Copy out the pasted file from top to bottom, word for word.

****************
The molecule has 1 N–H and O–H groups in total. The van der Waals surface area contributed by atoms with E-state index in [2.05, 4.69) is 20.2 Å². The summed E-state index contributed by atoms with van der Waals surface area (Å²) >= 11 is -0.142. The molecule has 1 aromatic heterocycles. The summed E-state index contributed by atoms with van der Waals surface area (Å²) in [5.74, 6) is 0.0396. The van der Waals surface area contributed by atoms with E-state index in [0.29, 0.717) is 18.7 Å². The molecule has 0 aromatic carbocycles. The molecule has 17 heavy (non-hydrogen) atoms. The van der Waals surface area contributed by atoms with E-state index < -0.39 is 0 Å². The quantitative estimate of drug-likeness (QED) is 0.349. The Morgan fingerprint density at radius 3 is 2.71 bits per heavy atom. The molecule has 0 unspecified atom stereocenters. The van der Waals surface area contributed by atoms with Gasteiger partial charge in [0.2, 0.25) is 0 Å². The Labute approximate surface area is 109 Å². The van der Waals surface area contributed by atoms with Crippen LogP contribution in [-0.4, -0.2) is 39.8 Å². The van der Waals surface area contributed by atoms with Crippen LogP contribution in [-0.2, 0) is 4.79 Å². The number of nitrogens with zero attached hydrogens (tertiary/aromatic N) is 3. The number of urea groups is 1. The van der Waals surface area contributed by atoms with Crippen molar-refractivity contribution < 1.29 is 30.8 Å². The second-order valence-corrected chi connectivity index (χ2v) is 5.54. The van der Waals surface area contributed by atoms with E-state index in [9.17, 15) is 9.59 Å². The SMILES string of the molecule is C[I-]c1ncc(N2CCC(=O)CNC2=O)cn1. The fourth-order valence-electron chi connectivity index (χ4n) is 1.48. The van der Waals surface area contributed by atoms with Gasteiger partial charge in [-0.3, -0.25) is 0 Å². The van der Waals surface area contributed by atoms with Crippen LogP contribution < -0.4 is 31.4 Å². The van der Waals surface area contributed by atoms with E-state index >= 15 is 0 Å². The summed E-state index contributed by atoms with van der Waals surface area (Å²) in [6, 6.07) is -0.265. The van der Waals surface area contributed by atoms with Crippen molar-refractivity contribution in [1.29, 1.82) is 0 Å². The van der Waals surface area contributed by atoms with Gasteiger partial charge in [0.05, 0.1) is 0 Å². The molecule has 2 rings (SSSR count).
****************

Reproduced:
The molecule has 1 N–H and O–H groups in total. The van der Waals surface area contributed by atoms with E-state index in [2.05, 4.69) is 20.2 Å². The summed E-state index contributed by atoms with van der Waals surface area (Å²) >= 11 is -0.142. The molecule has 1 aromatic heterocycles. The summed E-state index contributed by atoms with van der Waals surface area (Å²) in [5.74, 6) is 0.0396. The van der Waals surface area contributed by atoms with E-state index in [0.29, 0.717) is 18.7 Å². The molecule has 0 aromatic carbocycles. The molecule has 17 heavy (non-hydrogen) atoms. The van der Waals surface area contributed by atoms with E-state index < -0.39 is 0 Å². The quantitative estimate of drug-likeness (QED) is 0.349. The Morgan fingerprint density at radius 3 is 2.71 bits per heavy atom. The molecule has 0 unspecified atom stereocenters. The van der Waals surface area contributed by atoms with Gasteiger partial charge in [0.2, 0.25) is 0 Å². The Labute approximate surface area is 109 Å². The van der Waals surface area contributed by atoms with Crippen LogP contribution in [-0.4, -0.2) is 39.8 Å². The van der Waals surface area contributed by atoms with Crippen LogP contribution in [-0.2, 0) is 4.79 Å². The number of nitrogens with zero attached hydrogens (tertiary/aromatic N) is 3. The number of urea groups is 1. The van der Waals surface area contributed by atoms with Crippen molar-refractivity contribution < 1.29 is 30.8 Å². The second-order valence-corrected chi connectivity index (χ2v) is 5.54. The van der Waals surface area contributed by atoms with E-state index in [9.17, 15) is 9.59 Å². The SMILES string of the molecule is C[I-]c1ncc(N2CCC(=O)CNC2=O)cn1. The fourth-order valence-electron chi connectivity index (χ4n) is 1.48. The van der Waals surface area contributed by atoms with Gasteiger partial charge in [-0.3, -0.25) is 0 Å². The van der Waals surface area contributed by atoms with Crippen LogP contribution < -0.4 is 31.4 Å². The van der Waals surface area contributed by atoms with E-state index >= 15 is 0 Å². The summed E-state index contributed by atoms with van der Waals surface area (Å²) in [6, 6.07) is -0.265. The van der Waals surface area contributed by atoms with Crippen molar-refractivity contribution in [1.29, 1.82) is 0 Å². The van der Waals surface area contributed by atoms with Gasteiger partial charge in [0.05, 0.1) is 0 Å². The molecule has 2 rings (SSSR count).